FAH simulations lead to a new treatment strategy for Alzheimer's Disease

By , the in Folding@Home Project - 1 Comment
We are happy to finally announce some very important results from the project. These results have been a long time in development and are great achievements for Folding@home in general, showing that the approach started 10 years ago can significantly advance the long-term goals of the project.

Those long-term goals are:

  • 1) Develop new methods to overcome the challenges presented by computer simulation of protein folding
  • 2) Apply these new methods to better understand the process of protein folding
  • 3) Use these new methods to simulate the misfolding of the protein "beta amyloid," a key process of toxicity involved in Alzheimer's disease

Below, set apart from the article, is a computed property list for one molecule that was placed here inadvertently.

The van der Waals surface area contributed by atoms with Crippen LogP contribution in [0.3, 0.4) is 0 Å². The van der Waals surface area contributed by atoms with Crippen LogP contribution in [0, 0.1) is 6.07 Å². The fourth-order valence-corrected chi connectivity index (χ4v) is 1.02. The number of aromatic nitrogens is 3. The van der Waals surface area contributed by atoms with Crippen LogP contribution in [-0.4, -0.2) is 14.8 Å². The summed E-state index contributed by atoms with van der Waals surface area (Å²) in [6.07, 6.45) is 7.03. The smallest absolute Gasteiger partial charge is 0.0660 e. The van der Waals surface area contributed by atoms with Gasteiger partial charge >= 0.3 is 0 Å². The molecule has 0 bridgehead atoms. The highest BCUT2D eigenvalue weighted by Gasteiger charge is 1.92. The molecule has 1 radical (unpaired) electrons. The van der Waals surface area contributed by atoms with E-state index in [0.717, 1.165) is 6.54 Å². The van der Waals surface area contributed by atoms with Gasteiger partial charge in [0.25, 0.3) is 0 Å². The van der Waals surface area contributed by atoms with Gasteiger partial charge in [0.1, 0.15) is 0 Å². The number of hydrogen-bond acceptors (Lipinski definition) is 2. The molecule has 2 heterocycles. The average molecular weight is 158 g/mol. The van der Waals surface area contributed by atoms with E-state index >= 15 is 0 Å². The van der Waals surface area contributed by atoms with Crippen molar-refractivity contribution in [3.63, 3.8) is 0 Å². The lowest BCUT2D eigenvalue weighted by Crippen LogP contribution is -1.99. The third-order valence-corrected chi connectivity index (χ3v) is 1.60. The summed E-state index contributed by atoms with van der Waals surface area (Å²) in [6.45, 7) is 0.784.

• 4) Use these simulations to develop new small molecule drug candidates to treat Alzheimer's Disease

In the early years of FAH, the focus was on goals 1 and 2. In the last 5-7 years, the focus changed to goal 3. Now it is time to announce some progress on the final goal!

In an article published in the Journal of Medical Chemistry, researchers describe testing predictions made by previous work done by Folding@home, and how these predictions have led to a new strategy to combat Alzheimer's Disease. While it is true that this is not the cure to the disease which we all seek, it is a major step towards that cure.

The next step, currently underway in the laboratory, is to test this new compound in the hope that it will be able to be turned into a usable drug. It is too early to discuss preliminary results (as those have not yet been peer-reviewed), but Vijay is pleased that the guidelines set out in the article do point to a viable drug, not just a candidate!